I recognized and resisted this, strengthening my shields even more, but my body still responded to it. “Wasn’t that made clear with the word ‘annoying’?” The breathlessness of my voice pissed me off. So did he.

“The birth of a master is a sensitive time.” After replacing the glass orb gently, he moved casually nearer and the temperature in the room rose noticeably. The heat, the caress of my aura, his voice, it all triggered a yearning for him, I craved him, needed him. And if he was attuned to my body, he damn well knew it.

I retreated.

He stopped six feet from me. “Persephone, this is what it means to be the master of a vampire.”

“No wonder vampires struggle to rise through the ranks,” I muttered.

“It is quite pleasurable, isn’t it? Erotic.”

It reminded me of working with the ley line. At first touch, the power of the ley scalded, but as the touch lingered it became euphoric. Addictive. “What perks do you get from it?” No breathlessness in my voice. Only anger.

“Because you are mortal, I hear your heart begin to pound. I watch your cheeks flush with warm, fresh blood as desire overwhelms you.”

Suddenly he was right behind me, as close as he could be without touching me. My aura snapped tight around me, shielding me while his power rubbed against that intangible defense and created a metaphysical friction that stole my breath again.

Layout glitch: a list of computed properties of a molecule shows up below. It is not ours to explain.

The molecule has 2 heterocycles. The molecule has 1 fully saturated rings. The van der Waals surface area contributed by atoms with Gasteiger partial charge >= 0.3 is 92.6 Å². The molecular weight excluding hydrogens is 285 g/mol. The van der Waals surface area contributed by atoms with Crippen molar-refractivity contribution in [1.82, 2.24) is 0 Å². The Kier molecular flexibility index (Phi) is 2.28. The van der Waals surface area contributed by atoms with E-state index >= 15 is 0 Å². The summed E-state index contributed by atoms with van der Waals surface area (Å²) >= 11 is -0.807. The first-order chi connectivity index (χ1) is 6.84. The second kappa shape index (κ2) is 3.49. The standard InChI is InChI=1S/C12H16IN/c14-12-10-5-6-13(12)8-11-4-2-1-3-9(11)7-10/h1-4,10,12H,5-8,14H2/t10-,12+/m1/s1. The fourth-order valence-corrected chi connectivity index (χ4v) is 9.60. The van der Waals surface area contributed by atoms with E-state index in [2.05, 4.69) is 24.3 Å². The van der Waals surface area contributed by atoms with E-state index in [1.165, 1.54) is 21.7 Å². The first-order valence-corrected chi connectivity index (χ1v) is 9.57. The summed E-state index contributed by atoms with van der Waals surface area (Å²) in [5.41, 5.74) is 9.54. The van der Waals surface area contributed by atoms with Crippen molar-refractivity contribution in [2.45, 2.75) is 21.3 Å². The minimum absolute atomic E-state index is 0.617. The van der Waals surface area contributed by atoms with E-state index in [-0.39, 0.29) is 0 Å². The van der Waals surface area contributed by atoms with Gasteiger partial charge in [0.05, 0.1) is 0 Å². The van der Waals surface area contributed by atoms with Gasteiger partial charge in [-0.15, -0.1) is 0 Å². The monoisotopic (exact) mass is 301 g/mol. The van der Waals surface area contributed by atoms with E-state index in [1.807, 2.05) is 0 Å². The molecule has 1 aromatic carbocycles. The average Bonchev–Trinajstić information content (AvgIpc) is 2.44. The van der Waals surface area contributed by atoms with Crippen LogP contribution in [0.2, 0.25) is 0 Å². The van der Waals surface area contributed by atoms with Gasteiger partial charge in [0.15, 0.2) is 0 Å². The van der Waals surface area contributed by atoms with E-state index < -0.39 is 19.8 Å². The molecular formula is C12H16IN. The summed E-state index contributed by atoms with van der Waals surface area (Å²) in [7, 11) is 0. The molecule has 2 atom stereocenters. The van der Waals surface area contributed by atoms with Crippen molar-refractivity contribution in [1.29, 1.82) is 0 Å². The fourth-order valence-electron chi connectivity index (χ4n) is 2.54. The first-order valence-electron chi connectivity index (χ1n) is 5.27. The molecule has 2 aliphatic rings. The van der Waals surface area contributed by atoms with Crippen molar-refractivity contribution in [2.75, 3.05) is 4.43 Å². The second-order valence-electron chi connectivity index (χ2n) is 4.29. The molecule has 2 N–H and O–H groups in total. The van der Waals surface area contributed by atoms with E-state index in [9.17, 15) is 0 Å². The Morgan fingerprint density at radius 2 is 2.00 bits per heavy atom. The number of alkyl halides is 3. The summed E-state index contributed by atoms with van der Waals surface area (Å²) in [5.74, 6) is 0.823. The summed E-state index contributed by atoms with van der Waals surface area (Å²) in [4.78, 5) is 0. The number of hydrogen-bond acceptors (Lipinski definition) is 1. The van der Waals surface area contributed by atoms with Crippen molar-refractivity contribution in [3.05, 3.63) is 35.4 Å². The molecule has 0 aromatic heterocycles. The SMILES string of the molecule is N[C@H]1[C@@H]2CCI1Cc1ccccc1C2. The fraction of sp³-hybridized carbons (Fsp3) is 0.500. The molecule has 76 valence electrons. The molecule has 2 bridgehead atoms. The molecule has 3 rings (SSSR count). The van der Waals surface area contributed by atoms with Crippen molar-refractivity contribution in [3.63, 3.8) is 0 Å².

“Here, surrounded by those I master, I am stronger. Oh, Persephone . . .” There was an edge to his tone, a sharp reminder, yet he spoke my name rapturously. “I know what you are feeling, for I have felt it. I have fed upon it. And now, I nourish you with it.”

His fingers stroked my neck, and the barrier between us was no more. I smelled hot cinnamon and I melted against him. His touch molded me against him, his lips brushed my cheek. “Taste the power I give you.”

The first time Menessos kissed me—in the circle when we’d saved Theo—his kiss had been as fragile as the edge of a toasted marshmallow. Not this time. His mouth covered mine forcefully, his arms surrounded me. My rebellious body took over, encouraging him. Lips parting, I welcomed his tongue. His embrace tightened. My hips pressed into him.

He ended the kiss and whispered, “I must.” His mouth lowered onto my neck, and time slowed.

The vampire’s lips found the thudding pulse of my vein. I felt the needle tips of his teeth, pressing. My skin broke—the shafts of his fangs pushed deeper. I felt each millimeter of him entering me as definitively as sexual penetration. It hurt like losing my virginity had hurt. It was painful and yet it was perfect.

With his tongue pressed at my new openings, he sucked, tugging the skin of my neck gently into his mouth. My hips pressed harder against his groin and my body answered his demand. I bled for him and I felt . . . potent.


He was mine. Mine to command. Mine to protect. Mine to have if I wanted. Sustained by my energy, Menessos was mine to feed as well.


I awoke to a night sky with twinkling stars in it over my head.

“Holy shit!” The sound of Johnny’s astonished voice came a second before the dull thump of the heavy door shutting.

Does everyone but me have that door’s damned combination?

Realizing I was on the bed, I sat up in a rush. I was alone. My clothes were still on. Good. Feeling my neck, I touched a bandage. The bastard bandaged me?

Scooting to the edge, I kicked the sheer curtains aside. My feet hit the floor and I stood—

Dizziness made me immediately sit again. I called out, “Back here.” The heavy curtains had been shut, separating the two spaces, and the fire burned low in the hearth.

“Lemme figure out how to lock up,” he answered. “A lot of vamps out there.”

“How many?”